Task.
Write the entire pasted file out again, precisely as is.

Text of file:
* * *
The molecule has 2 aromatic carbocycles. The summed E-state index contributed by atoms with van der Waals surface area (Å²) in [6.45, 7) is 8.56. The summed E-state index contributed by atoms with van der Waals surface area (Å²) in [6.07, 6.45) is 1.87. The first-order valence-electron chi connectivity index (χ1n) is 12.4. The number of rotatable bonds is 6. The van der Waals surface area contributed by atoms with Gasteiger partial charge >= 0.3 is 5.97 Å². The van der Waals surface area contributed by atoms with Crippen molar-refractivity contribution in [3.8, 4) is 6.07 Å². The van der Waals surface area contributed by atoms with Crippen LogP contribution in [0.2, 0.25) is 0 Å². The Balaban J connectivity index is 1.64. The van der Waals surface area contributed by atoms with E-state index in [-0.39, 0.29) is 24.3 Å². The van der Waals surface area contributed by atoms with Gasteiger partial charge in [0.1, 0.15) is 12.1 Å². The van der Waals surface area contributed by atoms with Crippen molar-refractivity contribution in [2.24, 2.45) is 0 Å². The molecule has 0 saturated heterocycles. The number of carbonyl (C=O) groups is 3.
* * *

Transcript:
The molecule has 2 aromatic carbocycles. The summed E-state index contributed by atoms with van der Waals surface area (Å²) in [6.45, 7) is 8.56. The summed E-state index contributed by atoms with van der Waals surface area (Å²) in [6.07, 6.45) is 1.87. The first-order valence-electron chi connectivity index (χ1n) is 12.4. The number of rotatable bonds is 6. The van der Waals surface area contributed by atoms with Gasteiger partial charge >= 0.3 is 5.97 Å². The van der Waals surface area contributed by atoms with Crippen molar-refractivity contribution in [3.8, 4) is 6.07 Å². The van der Waals surface area contributed by atoms with Crippen LogP contribution in [0.2, 0.25) is 0 Å². The Balaban J connectivity index is 1.64. The van der Waals surface area contributed by atoms with E-state index in [-0.39, 0.29) is 24.3 Å². The van der Waals surface area contributed by atoms with Gasteiger partial charge in [0.1, 0.15) is 12.1 Å². The van der Waals surface area contributed by atoms with Crippen molar-refractivity contribution in [2.24, 2.45) is 0 Å². The molecule has 0 saturated heterocycles. The number of carbonyl (C=O) groups is 3.